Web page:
I found that running the drill slowly with a minimum of pressure was gentle, but still effective at cutting the hole.
Be sure to make a little pilot divot, similar to that used for getting accurate holes in the aluminum.

Now its ready to attach.

Step 5: Wiring

Using easily obtained components, the light is safely wired without undue complications.
Compact fluorescent bulbs (CFL) are used to save energy.

The first step in wiring is to get the socket brackets installed in each of the four socket holes in the wood base.
After threading the brackets onto the pieces of threaded rod, I used a nail puller to lock the components together by squeezing the threaded portion into an oval shape. Now, these won't come apart easily.
Place the brackets in the socket holes, through the lock washers, and tighten the nuts on the other end of the threaded rod. The third photo in the series shows a detail of this assembly.

Next comes attaching short lengths of wire to the ceramic sockets. You will need lamp cord in these lengths:
-2 lengths of at least 5.75 inches
-2 lengths of at least 7.75 inches
The lamp cord should have one conductor that is smooth and one that is grooved. The smooth conductor will always be attached to the HOT side of the electrical connections; here it means attaching the smooth wire to the brass screw in the ceramic sockets and the grooved wire to the silver screw.

Now the ceramic sockets are installed by first running the lamp cord through the threaded rod, then fastening the sockets to the brackets in the wood base.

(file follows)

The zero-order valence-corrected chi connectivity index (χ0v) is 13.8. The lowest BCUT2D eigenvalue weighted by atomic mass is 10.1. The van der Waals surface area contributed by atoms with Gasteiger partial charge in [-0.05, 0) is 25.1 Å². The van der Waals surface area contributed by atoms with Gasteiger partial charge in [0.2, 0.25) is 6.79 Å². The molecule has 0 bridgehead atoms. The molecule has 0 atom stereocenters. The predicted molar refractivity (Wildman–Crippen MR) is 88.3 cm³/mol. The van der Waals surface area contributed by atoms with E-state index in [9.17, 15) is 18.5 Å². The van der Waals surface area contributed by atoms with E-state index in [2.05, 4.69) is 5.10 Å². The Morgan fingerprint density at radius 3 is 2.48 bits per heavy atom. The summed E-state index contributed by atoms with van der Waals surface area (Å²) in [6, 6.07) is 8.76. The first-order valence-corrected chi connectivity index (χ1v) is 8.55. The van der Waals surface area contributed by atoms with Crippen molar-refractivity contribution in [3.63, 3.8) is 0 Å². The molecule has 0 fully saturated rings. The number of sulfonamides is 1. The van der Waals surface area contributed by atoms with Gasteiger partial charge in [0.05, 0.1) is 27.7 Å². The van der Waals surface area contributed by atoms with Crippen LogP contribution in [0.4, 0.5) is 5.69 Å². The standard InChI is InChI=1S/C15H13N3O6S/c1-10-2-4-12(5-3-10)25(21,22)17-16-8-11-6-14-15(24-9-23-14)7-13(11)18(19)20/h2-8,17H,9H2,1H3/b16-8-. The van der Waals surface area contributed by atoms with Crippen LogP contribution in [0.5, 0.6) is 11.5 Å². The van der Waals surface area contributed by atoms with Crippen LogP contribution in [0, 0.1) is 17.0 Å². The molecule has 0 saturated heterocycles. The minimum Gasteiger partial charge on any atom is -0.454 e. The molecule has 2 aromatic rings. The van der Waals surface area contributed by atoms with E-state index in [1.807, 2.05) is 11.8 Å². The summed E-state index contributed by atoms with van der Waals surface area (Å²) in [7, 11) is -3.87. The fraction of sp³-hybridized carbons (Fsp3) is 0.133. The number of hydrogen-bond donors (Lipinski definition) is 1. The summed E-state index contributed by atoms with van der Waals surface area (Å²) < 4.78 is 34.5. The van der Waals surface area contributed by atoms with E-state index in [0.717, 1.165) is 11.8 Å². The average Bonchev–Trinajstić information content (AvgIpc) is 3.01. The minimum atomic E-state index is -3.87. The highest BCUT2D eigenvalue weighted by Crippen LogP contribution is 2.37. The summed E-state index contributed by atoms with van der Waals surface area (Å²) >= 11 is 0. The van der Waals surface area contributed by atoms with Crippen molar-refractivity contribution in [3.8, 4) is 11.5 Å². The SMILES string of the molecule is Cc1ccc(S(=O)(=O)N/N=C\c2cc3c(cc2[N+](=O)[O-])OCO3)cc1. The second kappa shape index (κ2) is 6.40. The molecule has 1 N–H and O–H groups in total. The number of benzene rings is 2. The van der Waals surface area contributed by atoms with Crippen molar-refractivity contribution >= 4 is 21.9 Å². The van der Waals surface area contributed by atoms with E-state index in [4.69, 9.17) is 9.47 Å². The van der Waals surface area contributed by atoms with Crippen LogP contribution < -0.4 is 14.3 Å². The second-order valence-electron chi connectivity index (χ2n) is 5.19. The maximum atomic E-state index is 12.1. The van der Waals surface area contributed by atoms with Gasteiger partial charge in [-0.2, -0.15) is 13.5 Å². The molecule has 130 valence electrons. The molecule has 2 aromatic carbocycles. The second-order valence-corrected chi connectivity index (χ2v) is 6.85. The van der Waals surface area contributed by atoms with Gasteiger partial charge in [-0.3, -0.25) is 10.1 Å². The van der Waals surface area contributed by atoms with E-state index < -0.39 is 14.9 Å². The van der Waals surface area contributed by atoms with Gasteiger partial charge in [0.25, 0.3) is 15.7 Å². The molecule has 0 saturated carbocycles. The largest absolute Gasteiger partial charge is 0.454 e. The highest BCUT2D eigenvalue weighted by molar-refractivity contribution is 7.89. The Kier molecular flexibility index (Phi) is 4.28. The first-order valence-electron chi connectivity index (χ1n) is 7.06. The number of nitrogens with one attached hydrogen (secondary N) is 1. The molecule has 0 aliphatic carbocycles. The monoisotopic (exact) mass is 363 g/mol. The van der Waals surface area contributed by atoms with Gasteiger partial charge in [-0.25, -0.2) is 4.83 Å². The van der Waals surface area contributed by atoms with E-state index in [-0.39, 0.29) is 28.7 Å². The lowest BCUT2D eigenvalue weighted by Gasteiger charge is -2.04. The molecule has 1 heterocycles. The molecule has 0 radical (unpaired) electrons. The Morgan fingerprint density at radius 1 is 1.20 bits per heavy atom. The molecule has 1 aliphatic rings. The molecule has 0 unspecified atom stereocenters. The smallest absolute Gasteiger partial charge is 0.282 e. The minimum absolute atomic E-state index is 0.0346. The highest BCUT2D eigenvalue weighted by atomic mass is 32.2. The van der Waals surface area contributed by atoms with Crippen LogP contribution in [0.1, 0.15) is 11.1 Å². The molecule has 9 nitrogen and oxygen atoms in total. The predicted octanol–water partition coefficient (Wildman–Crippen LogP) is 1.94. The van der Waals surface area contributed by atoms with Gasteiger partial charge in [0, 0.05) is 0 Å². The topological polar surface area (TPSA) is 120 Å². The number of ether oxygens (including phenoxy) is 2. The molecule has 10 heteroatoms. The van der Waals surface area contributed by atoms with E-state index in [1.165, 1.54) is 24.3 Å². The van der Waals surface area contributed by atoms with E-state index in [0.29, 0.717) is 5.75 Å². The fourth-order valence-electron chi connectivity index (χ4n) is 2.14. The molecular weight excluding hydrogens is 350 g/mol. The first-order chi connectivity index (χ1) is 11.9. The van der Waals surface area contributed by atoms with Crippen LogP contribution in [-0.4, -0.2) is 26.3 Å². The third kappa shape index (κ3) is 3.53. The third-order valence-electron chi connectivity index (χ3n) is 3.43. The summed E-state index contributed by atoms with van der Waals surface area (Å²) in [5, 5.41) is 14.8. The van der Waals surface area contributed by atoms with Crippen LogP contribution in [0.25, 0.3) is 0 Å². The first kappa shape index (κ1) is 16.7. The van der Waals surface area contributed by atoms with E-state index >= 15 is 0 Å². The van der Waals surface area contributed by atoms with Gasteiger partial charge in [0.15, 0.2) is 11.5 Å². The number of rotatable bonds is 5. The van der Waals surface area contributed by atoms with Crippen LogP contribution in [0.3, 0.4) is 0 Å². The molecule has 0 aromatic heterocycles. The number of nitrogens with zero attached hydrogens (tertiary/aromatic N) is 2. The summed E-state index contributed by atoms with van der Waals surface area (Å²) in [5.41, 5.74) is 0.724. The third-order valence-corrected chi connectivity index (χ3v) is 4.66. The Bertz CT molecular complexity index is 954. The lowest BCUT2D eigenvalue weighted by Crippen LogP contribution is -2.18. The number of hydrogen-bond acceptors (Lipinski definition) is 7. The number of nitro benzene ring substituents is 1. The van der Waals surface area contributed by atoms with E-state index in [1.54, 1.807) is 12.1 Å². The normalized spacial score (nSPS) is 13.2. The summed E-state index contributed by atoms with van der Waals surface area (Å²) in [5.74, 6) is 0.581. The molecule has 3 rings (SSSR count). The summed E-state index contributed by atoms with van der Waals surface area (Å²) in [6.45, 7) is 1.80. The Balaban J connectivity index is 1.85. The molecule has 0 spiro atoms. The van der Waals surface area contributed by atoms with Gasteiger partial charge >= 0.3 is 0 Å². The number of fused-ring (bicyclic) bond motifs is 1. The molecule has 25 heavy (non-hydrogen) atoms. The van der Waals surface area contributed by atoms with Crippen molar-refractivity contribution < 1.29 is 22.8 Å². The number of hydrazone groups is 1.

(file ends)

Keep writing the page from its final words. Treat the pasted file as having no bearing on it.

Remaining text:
The last length of lamp cord to prepare is for the switch and plug, and can be as long as you like. Mine is about 8 feet long.
Run one end through the wire exit hole in the wood base, split the conductors for a length of about two inches, and tie a knot with one of the conductors. The fifth photo shows how your project should look after this task.

Before you connect the wires, take a moment to observe how all of the wire and connectors will fit into the central hole. If you gave yourself some slack wire to work with, now is the time to trim the wires to get a good fit in the hole.
All of the smooth conductors must be connected together, and all of the grooved conductors must be connected together, using the crimping connectors.
Be sure that you cannot pull apart the connections, then shove the connectors into the central hole.

A good place to put the switch is within 2 feet of the fixture. The inline switch interrupts only one lamp cord conductor; be sure that you use it to interrupt the smooth (HOT) lamp cord conductor.